The patient may be feverish with urinary symptoms or urethral discharge, the overlying scrotal skin may be red, with an enlarged acutely tender epididymis, and there may be a hydrocele evident. In epididymo- orchitis, elevating the testis may reduce pain (Prehn’s sign), as opposed to testicular torsion where elevation of the testis does not usually affect the level of pain.

Treatment is with empirical doxycycline or an appropriate antibiotic for a urinary tract infection (UTI) based on age (e.g. trimethoprim, ofloxacin, ciprofloxacin). Bed rest, scrotal support and analgesia may also help. 

A urine dipstick positive for nitrites points towards infection in which case a mid-stream urine (MSU) sample should be sent for culture before starting antibiotics. 

Once treatment with doxycycline has been started, the younger patient should be advised to attend the GU clinic and use condom contraception until cleared of STIs. A urethral swab should be sent for gram stain and culture, nucleic acid amplification test or antigen detection test for chlamydia (from first urine sample of the day or urethral swab). 

The older man will require a follow up urine culture, renal ultrasound and flow rate to establish a cause for the UTI. 

The majority of patients will respond to oral antibiotics, but it is important to ask patients to return if there is no improvement in their symptoms in 72 hours. Although it may take up to six weeks for the swelling to resolve completely, the pain and redness should be markedly improved after three days. If there has been no improvement, the situation has deteriorated and/or pyrexias have developed, the patient should be referred to hospital to exclude the formation of a scrotal abscess.


BOX 2: RARER CAUSES OF ACUTE TESTICULAR PAIN:
  • Sarcoidosis 
  • CMV 
  • Coccidiomycosis 
  • Filiariasis 
  • Amiodarone induced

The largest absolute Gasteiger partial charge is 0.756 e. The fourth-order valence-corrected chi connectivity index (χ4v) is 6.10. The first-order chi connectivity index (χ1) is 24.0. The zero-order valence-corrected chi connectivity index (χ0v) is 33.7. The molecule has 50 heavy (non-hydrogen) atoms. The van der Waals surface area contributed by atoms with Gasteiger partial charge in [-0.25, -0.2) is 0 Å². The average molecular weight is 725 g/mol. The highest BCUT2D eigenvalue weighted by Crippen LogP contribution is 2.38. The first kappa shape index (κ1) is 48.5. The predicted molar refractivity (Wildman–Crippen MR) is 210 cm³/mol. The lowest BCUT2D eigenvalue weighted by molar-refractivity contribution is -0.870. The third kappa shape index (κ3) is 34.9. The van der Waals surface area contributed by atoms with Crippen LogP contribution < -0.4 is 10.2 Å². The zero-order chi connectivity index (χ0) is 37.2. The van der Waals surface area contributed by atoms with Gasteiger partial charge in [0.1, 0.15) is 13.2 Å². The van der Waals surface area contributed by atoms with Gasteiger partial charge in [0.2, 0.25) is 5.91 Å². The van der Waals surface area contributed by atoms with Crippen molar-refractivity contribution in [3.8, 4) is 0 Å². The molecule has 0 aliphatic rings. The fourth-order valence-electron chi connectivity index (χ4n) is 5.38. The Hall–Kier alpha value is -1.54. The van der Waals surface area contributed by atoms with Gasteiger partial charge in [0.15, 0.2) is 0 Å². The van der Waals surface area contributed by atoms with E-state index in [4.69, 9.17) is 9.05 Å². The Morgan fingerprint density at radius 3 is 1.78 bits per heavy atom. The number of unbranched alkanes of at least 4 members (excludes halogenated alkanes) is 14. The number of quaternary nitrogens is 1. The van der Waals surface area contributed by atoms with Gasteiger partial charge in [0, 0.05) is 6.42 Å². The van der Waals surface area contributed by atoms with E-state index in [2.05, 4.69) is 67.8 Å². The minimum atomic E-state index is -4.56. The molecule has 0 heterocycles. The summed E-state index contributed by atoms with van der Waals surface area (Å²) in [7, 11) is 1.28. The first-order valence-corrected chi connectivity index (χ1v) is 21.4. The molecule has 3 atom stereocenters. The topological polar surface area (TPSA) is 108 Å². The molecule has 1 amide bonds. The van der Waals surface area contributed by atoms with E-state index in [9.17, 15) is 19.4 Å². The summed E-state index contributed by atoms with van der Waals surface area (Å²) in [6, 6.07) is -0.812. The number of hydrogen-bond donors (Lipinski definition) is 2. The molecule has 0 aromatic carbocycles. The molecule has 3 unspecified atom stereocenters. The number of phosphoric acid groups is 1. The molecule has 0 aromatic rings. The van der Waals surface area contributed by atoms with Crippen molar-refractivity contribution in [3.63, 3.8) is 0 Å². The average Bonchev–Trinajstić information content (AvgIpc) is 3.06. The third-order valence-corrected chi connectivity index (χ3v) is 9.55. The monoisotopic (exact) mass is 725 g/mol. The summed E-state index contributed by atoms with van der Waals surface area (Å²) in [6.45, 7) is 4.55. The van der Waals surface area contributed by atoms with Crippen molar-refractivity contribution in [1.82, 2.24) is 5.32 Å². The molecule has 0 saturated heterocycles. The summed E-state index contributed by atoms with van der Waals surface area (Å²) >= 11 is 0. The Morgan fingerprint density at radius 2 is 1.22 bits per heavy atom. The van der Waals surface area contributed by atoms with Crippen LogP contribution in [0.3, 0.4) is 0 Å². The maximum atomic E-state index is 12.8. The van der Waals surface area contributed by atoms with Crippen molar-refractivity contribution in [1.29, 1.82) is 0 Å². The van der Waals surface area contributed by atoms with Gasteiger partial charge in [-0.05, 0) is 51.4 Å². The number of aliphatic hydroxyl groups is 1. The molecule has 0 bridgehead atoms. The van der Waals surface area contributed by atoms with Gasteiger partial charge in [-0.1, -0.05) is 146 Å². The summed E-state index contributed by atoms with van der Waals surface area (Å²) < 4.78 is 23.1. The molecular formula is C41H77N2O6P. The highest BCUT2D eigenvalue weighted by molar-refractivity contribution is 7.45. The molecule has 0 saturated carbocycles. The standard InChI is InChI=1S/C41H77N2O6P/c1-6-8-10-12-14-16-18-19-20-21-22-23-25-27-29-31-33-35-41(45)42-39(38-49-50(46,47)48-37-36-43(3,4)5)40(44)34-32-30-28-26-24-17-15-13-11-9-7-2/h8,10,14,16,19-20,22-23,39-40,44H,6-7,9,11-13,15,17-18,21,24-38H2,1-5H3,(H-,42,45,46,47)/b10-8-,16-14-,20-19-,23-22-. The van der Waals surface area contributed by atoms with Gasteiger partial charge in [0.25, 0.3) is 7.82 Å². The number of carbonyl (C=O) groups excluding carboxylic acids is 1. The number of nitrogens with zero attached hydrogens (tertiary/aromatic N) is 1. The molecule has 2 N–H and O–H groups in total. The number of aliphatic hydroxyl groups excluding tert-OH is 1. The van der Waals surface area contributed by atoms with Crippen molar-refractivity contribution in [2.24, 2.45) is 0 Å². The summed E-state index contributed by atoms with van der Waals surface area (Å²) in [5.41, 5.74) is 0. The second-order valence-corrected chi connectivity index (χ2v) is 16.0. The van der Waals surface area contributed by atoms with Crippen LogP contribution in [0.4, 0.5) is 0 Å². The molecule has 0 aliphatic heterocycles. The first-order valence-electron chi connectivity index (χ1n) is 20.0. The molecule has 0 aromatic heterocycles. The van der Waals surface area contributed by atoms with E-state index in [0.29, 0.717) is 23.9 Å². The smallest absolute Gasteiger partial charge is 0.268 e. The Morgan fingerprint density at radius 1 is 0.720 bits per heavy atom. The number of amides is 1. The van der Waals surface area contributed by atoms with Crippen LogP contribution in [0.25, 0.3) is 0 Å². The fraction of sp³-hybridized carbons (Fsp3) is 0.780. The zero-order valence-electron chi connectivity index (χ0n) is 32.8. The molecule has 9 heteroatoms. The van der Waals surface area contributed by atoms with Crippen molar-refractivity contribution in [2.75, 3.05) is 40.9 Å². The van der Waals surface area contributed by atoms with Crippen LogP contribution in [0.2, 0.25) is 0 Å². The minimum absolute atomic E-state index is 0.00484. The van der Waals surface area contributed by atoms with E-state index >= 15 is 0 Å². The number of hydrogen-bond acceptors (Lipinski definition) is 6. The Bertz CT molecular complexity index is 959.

• Leprosy 
  • Polyarteritis nodosa (PAN) and vasculitis 
  • Extra-pulmonary tuberculosis

When to refer an acute scrotum 

If, following a thorough examination (and this is what is often performed badly), a positive diagnosis cannot be achieved, scrotal exploration is indicated. The clinical examination is the key to diagnosis, and every part of the scrotal contents need to be assessed.


KEY LEARNING POINTS 

1 Testicular torsion is the main cause of acute scrotal pain in post-pubertal adolescents; in younger males, a diagnosis of torted appendix testis is common
2 Establishing the exact time of onset of pain is an important aspect of history taking
3 A diagnosis of acute testicular torsion indicates urgent surgical exploration in order to preserve the testi s
4 Most cases of torted appendix testis can be effectively treated with rest, cooling and non-steroidal anti-inflammatories
5 Mumps orchitis is uncommon but should be considered, especially if the patient has been incompletely immunised
6 Where scrotal pain is accompanied by a burning sensation on passing urine, acute epididymitis – caused by an STI or UTI – is the most common diagnosis
7 Cases of acute epididymitis are usually effectively managed with antibiotic therapy, but the patient should be reviewed if there is no improvement of symptoms within 72 hours
8 Ureteric colic should not be forgotten


References

1. Caldamone A, Valvo J, Alterbarmakian V, Rabionowitz R. J Pediatr Surg 1984;19:581e4.
2. Rozanski T, Bloom D, Colodny A. Surgery of the scrotum and testis in children. In: Campbell’s Urology, 7th ed. Edited by P C Walsh, A B Retik, E D Vaughan, Jr. and A J Wein. Philadelphia: W. B. Saunders Co. 1998, vol. 2, chapt. 73, pp. 2193–2209.
3. Ghatti J, Murphy P. Seminars in Pediatric Surgery . 2007. 16; 58-63.
4. Srinivasan A, Cinman N, Feber K, et al. Journal of Paediatric Urology . 2001. 7:470-474.
5. Jefferson R, Perez L, Joseph D. J Urol . 1997;158:1198e200.
6. Backer L, Sigman D, Mathews R, et al. Pediatrics 2000;105:604e7.
7. Bentley D, Ricchiuti D, Nasrallah P, McMahon D. J Urol . 2004;172:2373e6.
8. Lewis A, Bukowski T, et al. Journal of Paediatric Surgery . 1995. 30 (2):277-282.
9. Stewart A, Ubee S, Davies H. BMJ . 2011;342;d1543.